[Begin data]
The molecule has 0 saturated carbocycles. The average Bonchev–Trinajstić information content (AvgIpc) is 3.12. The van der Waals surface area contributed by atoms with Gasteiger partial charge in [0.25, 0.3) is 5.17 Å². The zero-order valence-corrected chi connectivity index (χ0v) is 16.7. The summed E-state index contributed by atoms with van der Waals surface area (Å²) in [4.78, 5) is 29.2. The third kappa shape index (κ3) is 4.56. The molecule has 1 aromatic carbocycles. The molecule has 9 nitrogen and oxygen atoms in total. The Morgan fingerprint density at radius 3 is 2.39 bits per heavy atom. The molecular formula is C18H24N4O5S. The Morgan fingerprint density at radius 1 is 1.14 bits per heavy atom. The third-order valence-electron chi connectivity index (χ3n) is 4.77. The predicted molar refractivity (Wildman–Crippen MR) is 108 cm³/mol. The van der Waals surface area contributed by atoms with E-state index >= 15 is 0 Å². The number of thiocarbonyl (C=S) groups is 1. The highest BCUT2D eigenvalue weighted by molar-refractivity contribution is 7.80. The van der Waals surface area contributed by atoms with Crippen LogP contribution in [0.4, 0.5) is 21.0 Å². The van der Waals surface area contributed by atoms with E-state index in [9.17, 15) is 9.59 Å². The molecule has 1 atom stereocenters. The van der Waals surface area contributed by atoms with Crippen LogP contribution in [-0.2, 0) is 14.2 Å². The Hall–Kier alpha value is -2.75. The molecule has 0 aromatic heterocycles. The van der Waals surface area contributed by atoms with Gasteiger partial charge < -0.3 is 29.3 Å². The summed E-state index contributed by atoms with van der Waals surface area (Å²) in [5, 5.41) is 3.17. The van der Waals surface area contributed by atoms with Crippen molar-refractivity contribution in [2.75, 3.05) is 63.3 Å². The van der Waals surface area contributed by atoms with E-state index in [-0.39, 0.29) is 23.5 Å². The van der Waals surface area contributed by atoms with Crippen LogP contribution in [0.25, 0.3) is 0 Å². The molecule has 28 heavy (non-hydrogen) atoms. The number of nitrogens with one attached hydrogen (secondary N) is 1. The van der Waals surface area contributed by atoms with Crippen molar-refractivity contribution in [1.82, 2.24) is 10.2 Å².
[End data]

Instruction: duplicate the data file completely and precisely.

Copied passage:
The molecule has 0 saturated carbocycles. The average Bonchev–Trinajstić information content (AvgIpc) is 3.12. The van der Waals surface area contributed by atoms with Gasteiger partial charge in [0.25, 0.3) is 5.17 Å². The zero-order valence-corrected chi connectivity index (χ0v) is 16.7. The summed E-state index contributed by atoms with van der Waals surface area (Å²) in [4.78, 5) is 29.2. The third kappa shape index (κ3) is 4.56. The molecule has 1 aromatic carbocycles. The molecule has 9 nitrogen and oxygen atoms in total. The Morgan fingerprint density at radius 3 is 2.39 bits per heavy atom. The molecular formula is C18H24N4O5S. The Morgan fingerprint density at radius 1 is 1.14 bits per heavy atom. The third-order valence-electron chi connectivity index (χ3n) is 4.77. The predicted molar refractivity (Wildman–Crippen MR) is 108 cm³/mol. The van der Waals surface area contributed by atoms with E-state index >= 15 is 0 Å². The number of thiocarbonyl (C=S) groups is 1. The highest BCUT2D eigenvalue weighted by molar-refractivity contribution is 7.80. The van der Waals surface area contributed by atoms with Crippen LogP contribution in [0.4, 0.5) is 21.0 Å². The van der Waals surface area contributed by atoms with E-state index in [9.17, 15) is 9.59 Å². The molecule has 1 atom stereocenters. The van der Waals surface area contributed by atoms with Crippen LogP contribution in [-0.2, 0) is 14.2 Å². The Hall–Kier alpha value is -2.75. The molecule has 0 aromatic heterocycles. The van der Waals surface area contributed by atoms with Gasteiger partial charge < -0.3 is 29.3 Å². The summed E-state index contributed by atoms with van der Waals surface area (Å²) in [5, 5.41) is 3.17. The van der Waals surface area contributed by atoms with Crippen molar-refractivity contribution in [2.75, 3.05) is 63.3 Å². The van der Waals surface area contributed by atoms with E-state index in [-0.39, 0.29) is 23.5 Å². The van der Waals surface area contributed by atoms with Crippen LogP contribution in [0.25, 0.3) is 0 Å². The molecule has 28 heavy (non-hydrogen) atoms. The number of nitrogens with one attached hydrogen (secondary N) is 1. The van der Waals surface area contributed by atoms with Crippen molar-refractivity contribution in [1.82, 2.24) is 10.2 Å².